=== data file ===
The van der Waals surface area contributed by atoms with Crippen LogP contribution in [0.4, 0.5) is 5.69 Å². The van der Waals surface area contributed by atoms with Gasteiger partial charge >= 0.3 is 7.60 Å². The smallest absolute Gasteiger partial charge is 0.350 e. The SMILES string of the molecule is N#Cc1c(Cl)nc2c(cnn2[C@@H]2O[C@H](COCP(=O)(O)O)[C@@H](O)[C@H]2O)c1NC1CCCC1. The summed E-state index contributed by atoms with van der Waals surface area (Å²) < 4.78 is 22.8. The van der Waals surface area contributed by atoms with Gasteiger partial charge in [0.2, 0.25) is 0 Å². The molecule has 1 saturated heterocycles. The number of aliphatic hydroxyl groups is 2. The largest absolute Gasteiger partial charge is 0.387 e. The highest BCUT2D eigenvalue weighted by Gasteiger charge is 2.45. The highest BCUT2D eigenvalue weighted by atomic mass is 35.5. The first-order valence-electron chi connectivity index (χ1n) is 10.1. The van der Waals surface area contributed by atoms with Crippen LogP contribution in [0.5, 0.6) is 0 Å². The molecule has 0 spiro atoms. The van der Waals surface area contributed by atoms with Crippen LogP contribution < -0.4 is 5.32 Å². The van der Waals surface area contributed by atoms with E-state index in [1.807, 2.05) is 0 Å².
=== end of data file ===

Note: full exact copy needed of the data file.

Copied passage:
The van der Waals surface area contributed by atoms with Crippen LogP contribution in [0.4, 0.5) is 5.69 Å². The van der Waals surface area contributed by atoms with Gasteiger partial charge >= 0.3 is 7.60 Å². The smallest absolute Gasteiger partial charge is 0.350 e. The SMILES string of the molecule is N#Cc1c(Cl)nc2c(cnn2[C@@H]2O[C@H](COCP(=O)(O)O)[C@@H](O)[C@H]2O)c1NC1CCCC1. The summed E-state index contributed by atoms with van der Waals surface area (Å²) < 4.78 is 22.8. The van der Waals surface area contributed by atoms with Gasteiger partial charge in [0.2, 0.25) is 0 Å². The molecule has 1 saturated heterocycles. The number of aliphatic hydroxyl groups is 2. The largest absolute Gasteiger partial charge is 0.387 e. The highest BCUT2D eigenvalue weighted by Gasteiger charge is 2.45. The highest BCUT2D eigenvalue weighted by atomic mass is 35.5. The first-order valence-electron chi connectivity index (χ1n) is 10.1. The van der Waals surface area contributed by atoms with Crippen LogP contribution in [0.5, 0.6) is 0 Å². The molecule has 0 spiro atoms. The van der Waals surface area contributed by atoms with Crippen LogP contribution < -0.4 is 5.32 Å². The van der Waals surface area contributed by atoms with E-state index in [1.807, 2.05) is 0 Å².